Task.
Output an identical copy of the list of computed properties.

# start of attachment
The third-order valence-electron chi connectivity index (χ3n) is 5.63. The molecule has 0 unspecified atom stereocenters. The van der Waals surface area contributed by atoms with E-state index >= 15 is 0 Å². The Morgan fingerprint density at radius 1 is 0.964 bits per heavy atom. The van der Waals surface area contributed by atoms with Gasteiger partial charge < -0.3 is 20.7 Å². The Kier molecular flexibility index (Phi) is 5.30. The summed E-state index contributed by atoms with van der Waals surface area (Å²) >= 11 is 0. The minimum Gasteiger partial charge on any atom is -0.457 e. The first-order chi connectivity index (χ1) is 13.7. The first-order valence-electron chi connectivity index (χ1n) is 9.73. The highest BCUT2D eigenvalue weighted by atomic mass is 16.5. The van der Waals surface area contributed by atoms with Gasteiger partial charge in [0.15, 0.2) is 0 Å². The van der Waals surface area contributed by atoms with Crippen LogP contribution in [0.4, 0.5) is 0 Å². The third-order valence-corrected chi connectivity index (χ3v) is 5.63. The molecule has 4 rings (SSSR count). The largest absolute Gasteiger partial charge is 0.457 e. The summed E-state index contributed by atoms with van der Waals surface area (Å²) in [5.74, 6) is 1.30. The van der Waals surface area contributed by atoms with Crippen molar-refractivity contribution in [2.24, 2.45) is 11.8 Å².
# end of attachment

The third-order valence-electron chi connectivity index (χ3n) is 5.63. The molecule has 0 unspecified atom stereocenters. The van der Waals surface area contributed by atoms with E-state index >= 15 is 0 Å². The Morgan fingerprint density at radius 1 is 0.964 bits per heavy atom. The van der Waals surface area contributed by atoms with Gasteiger partial charge < -0.3 is 20.7 Å². The Kier molecular flexibility index (Phi) is 5.30. The summed E-state index contributed by atoms with van der Waals surface area (Å²) >= 11 is 0. The minimum Gasteiger partial charge on any atom is -0.457 e. The first-order chi connectivity index (χ1) is 13.7. The first-order valence-electron chi connectivity index (χ1n) is 9.73. The highest BCUT2D eigenvalue weighted by atomic mass is 16.5. The van der Waals surface area contributed by atoms with Gasteiger partial charge in [0.15, 0.2) is 0 Å². The van der Waals surface area contributed by atoms with Crippen LogP contribution in [0.4, 0.5) is 0 Å². The third-order valence-corrected chi connectivity index (χ3v) is 5.63. The molecule has 4 rings (SSSR count). The largest absolute Gasteiger partial charge is 0.457 e. The summed E-state index contributed by atoms with van der Waals surface area (Å²) in [5.74, 6) is 1.30. The van der Waals surface area contributed by atoms with Crippen molar-refractivity contribution in [2.24, 2.45) is 11.8 Å².